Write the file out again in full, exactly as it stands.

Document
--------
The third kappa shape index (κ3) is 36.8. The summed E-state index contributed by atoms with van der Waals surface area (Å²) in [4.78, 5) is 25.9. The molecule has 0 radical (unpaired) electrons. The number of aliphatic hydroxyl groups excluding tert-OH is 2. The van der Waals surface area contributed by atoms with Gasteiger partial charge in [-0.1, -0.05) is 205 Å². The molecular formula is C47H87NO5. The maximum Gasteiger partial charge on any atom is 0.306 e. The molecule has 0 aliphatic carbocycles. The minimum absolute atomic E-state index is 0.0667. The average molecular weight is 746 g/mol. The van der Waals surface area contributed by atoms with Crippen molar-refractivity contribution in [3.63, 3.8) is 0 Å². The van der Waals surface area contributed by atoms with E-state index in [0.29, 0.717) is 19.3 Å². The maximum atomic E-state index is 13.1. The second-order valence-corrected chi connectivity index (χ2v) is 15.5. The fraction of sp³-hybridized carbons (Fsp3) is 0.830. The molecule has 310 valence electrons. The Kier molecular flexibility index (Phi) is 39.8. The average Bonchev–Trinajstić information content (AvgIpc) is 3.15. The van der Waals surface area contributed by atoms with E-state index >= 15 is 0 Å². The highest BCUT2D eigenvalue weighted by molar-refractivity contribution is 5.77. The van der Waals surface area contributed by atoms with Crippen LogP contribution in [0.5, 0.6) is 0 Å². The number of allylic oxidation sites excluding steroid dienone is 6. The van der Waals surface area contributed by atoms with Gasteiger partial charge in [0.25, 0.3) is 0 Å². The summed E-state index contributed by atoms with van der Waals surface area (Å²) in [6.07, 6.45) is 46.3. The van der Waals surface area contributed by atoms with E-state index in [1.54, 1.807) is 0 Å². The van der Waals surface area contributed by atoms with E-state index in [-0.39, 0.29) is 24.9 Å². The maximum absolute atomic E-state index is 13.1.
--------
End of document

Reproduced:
The third kappa shape index (κ3) is 36.8. The summed E-state index contributed by atoms with van der Waals surface area (Å²) in [4.78, 5) is 25.9. The molecule has 0 radical (unpaired) electrons. The number of aliphatic hydroxyl groups excluding tert-OH is 2. The van der Waals surface area contributed by atoms with Gasteiger partial charge in [-0.1, -0.05) is 205 Å². The molecular formula is C47H87NO5. The maximum Gasteiger partial charge on any atom is 0.306 e. The molecule has 0 aliphatic carbocycles. The minimum absolute atomic E-state index is 0.0667. The average molecular weight is 746 g/mol. The van der Waals surface area contributed by atoms with Crippen molar-refractivity contribution in [3.63, 3.8) is 0 Å². The van der Waals surface area contributed by atoms with E-state index in [0.29, 0.717) is 19.3 Å². The maximum atomic E-state index is 13.1. The second-order valence-corrected chi connectivity index (χ2v) is 15.5. The fraction of sp³-hybridized carbons (Fsp3) is 0.830. The molecule has 310 valence electrons. The Kier molecular flexibility index (Phi) is 39.8. The average Bonchev–Trinajstić information content (AvgIpc) is 3.15. The van der Waals surface area contributed by atoms with E-state index >= 15 is 0 Å². The highest BCUT2D eigenvalue weighted by molar-refractivity contribution is 5.77. The van der Waals surface area contributed by atoms with Crippen LogP contribution in [0.5, 0.6) is 0 Å². The number of allylic oxidation sites excluding steroid dienone is 6. The van der Waals surface area contributed by atoms with Gasteiger partial charge in [0.25, 0.3) is 0 Å². The summed E-state index contributed by atoms with van der Waals surface area (Å²) in [6.07, 6.45) is 46.3. The van der Waals surface area contributed by atoms with E-state index in [1.54, 1.807) is 0 Å². The van der Waals surface area contributed by atoms with E-state index in [-0.39, 0.29) is 24.9 Å². The maximum absolute atomic E-state index is 13.1.